Dr. Banya served the APC in the late 70s and early 80s. He left with Siaka Stevens because he refused to endorse J.S Momoh’s nomination. When all the senior politicians in Steven’s cabinet refused to support S.I Koroma, it is on record, (please read newspapers for 83/84) that Dr. Banya was one of the few senior Cabinet Ministers who refused to endorse Momoh. Rather it is said that put in a motion in Parliament that S.I should succeed Stevens as stipulated by the constitution then. Many at that time accused him that he wanted a Bo School graduate to become head of States. The Rest is history.

      When President Koroma came to power in 2007, his cabinet members were 90% from Bombali district. The Term Bombali 11 was coined out. Towards the 2012 elections, President Koroma to prove that he was not “regionalistic” or “districtlistic” (mine), decided to appoint senior citizens from either the East or South to join his cabinet especially people who had served in the former APC government. President Koroma first reached out to Dr. Banya who vehemently declined. It was after Dr. Banya’s declination that President Koroma reached out to J.B Dauda who could not resist the temptation.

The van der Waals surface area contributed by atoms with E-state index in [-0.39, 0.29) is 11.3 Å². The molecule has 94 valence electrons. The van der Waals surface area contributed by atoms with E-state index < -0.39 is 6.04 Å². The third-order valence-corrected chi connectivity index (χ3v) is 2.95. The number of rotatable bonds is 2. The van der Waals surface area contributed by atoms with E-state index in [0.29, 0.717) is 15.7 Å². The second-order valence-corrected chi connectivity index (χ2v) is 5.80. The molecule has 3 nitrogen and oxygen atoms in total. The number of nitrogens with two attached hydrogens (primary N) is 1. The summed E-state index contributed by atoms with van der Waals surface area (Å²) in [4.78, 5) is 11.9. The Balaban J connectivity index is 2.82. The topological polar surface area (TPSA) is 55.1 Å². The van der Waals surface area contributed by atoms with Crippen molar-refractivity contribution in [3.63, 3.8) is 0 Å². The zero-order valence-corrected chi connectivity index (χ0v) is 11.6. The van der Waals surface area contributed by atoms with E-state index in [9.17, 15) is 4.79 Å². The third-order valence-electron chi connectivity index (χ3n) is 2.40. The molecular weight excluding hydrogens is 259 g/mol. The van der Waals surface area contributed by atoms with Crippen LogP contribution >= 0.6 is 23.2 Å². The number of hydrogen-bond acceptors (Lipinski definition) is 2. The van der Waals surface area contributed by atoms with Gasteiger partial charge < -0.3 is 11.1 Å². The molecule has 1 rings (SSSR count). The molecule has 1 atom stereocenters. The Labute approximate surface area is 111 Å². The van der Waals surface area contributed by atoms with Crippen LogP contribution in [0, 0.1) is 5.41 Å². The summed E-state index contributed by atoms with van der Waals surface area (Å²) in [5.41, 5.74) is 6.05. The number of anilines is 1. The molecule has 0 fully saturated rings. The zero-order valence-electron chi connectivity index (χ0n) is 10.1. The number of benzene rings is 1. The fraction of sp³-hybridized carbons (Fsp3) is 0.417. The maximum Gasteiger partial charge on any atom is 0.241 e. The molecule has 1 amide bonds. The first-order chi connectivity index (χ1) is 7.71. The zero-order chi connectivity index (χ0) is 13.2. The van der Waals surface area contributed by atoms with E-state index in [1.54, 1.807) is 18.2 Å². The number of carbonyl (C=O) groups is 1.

Dr. Banya was not in Koroma’s Government. He has written series of articles critical about the management of the country’s purse under Koroma. Search and read my brother instead of attempting to impugn the man’s integrity.

      The handling of the country’s finances over the last ten years is under judicial enquiry and investigations. I don’t think informed Sierra Leoneans would need an article from Dr. Banya to know what happened. I might be mistaken as there are many who do not like to read anything more than 2 pages long.

      Please give Dr. Banya time to continue to educate and entertain us on crucial things about our country. How some of us are hoping that others in Dr. Banya’s generation could do similar things so that they would not die without leaving behind anything worth reading.